His comments came after the murder in Harlow, in southeast England, of Arkadiusz Jozwik, a Polish immigrant, earlier this week in what police are investigating as a potential hate crime.

The killing came amid a sharp increase in hate speech against Polish nationals and vandalism of Polish shops in the wake of the EU referendum.

“Some people in the Polish community are frightened about what happened”, Ivona Schulz-Nalepka, the director of a Polish school in Harlow, told the BBC.

Column / Brexit Briefing

UK cannot have and eat EU cake

The UK’s two main demands: migration control and single market access are irreconcilable. Something will have to give.

King to become UK's last EU commissioner

British diplomat put forward "intelligent" security plan to a half-empty EP committee, but refused to speculate on Brexit in his three-hour hearing.

Column / Brexit Briefing

Brexiteers still hunting for a strategy

Ten weeks after British voters decided to leave the EU, the government has still no idea what to do, but at least Labour has finally found a position.

EU begins preparations for Brexit trade talks

The EU has launched internal preparations for phase two of Brexit talks, but a December breakthrough only possible if UK gives more detail on divorce issues first.

Analysis

May on mission impossible in Brussels

UK prime minister called on other EU leaders to "step forward together", but she has almost nothing to offer them except the threat of walking away.

EU rejects UK claim it's slowing Brexit talks

The EU is "not confident, but hopeful" that the UK will achieve sufficient progress for 'stage 2' by December, as Britain's Brexit negotiator blames the slow pace of negotiations on the EU ahead of a crucial summit meeting.

News in Brief

  1. Rajoy to trigger Article 155 on Saturday in Catalan crisis
  2. EU conducts unannounced inspection of German car firm
  3. Lithuania calls for new EU energy laws
  4. EU leaders aim for December for defence cooperation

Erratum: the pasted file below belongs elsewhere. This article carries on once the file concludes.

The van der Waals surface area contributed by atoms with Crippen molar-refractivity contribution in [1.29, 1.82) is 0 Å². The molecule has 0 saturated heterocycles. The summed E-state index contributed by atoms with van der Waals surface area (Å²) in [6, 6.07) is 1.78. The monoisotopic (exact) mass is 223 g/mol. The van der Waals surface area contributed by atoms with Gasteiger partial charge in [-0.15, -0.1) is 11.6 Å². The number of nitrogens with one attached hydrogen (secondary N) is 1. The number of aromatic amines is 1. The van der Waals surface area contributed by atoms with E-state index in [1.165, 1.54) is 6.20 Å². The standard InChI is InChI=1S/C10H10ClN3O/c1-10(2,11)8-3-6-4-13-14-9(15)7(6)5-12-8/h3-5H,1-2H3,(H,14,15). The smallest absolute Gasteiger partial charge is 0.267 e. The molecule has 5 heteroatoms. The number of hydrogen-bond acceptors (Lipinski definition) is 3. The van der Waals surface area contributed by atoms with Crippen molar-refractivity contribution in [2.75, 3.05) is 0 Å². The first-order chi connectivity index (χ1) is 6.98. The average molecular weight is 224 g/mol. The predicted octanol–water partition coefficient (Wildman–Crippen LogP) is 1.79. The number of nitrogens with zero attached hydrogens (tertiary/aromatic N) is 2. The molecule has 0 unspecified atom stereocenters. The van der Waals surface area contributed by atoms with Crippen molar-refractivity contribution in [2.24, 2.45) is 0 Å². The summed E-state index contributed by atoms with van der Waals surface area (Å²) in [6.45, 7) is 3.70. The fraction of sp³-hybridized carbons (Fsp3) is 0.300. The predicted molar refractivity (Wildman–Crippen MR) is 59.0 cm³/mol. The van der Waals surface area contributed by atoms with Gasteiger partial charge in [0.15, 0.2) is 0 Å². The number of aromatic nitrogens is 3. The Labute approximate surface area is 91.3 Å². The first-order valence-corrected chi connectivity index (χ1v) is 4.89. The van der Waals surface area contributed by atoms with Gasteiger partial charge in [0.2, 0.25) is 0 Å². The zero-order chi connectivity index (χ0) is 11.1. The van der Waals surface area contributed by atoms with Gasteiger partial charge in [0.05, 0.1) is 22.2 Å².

5. Juncker says hands tied on Russia pipeline
  6. Czechs set to elect billionaire Andrej Babis
  7. Italian regions hold referendums on more autonomy
  8. EU leaders refuse to mediate Catalonia conflict

Stakeholders' Highlights

  1. European Friends of ArmeniaEU Engagement Could Contribute to Lasting Peace in Nagorno-Karabakh
  2. UNICEFViolence in Myanmar Driving up to 12,000 Rohingya Refugee Children Into Bangladesh Every Week
  3. European Jewish CongressEJC Applauds the Bulgarian Government for Adopting the Working Definition of Antisemitism
  4. EU2017EENorth Korea Leaves Europe No Choice, Says Estonian Foreign Minister Sven Mikser
  5. Mission of China to the EUZhang Ming Appointed New Ambassador of the Mission of China to the EU
  6. International Partnership for Human RightsEU Should Seek Concrete Commitments From Azerbaijan at Human Rights Dialogue
  7. European Jewish CongressEJC Calls for New Austrian Government to Exclude Extremist Freedom Party
  8. CES - Silicones EuropeIn Healthcare, Silicones Are the Frontrunner. And That's a Good Thing!
  9. EU2017EEEuropean Space Week 2017 in Tallinn from November 3-9. Register Now!
  10. European Entrepreneurs CEA-PMEMobiliseSME Exchange Programme Open Doors for 400 Companies Across Europe
  11. CECEE-Privacy Regulation – Hands off M2M Communication!
  12. ILGA-EuropeHealth4LGBTI: Reducing Health Inequalities Experienced by LGBTI People

Latest News

  1. The mysterious German behind Orban's Russian deals
  2. Mogherini urged to do more on Russian propaganda
  3. Turkey funding cuts signal EU mood shift
  4. Posted workers top EU agenda This Week
  5. Leaders lobby to host EU agencies at summit's margins
  6. Legal tweak could extend EU control on Russia pipeline
  7. Ukraine language law does not harm minorities
  8. EU begins preparations for Brexit trade talks

Stakeholders' Highlights

  1. EU2017EEEHealth: A Tool for More Equal Health
  2. Mission of China to the EUChina-EU Tourism a Key Driver for Job Creation and Enhanced Competitiveness
  3. CECENon-Harmonised Homologation of Mobile Machinery Costs € 90 Million per Year
  4. ILGA-EuropeMass Detention of Azeri LGBTI People - the LGBTI Community Urgently Needs Your Support
  5. European Free AllianceCatalans Have Won the Right to Have an Independent State
  6. ECR GroupBrexit: Delaying the Start of Negotiations Is Not a Solution
  7. EU2017EEPM Ratas in Poland: "We Enjoy the Fruits of European Cooperation Thanks to Solidarity"
  8. Mission of China to the EUChina and UK Discuss Deepening of Global Comprehensive Strategic Partnership
  9. European Healthy Lifestyle AllianceEHLA Joins Commissioners Navracsics, Andriukaitis and Hogan at EU Week of Sport
  10. Nordic Council of MinistersNordic Council Representative Office Opens in Brussels to Foster Better Cooperation
  11. UNICEFSocial Protection in the Contexts of Fragility & Forced Displacement
  12. Nordic Council of MinistersNordic Innovation House Opens in New York to Support Start-Ups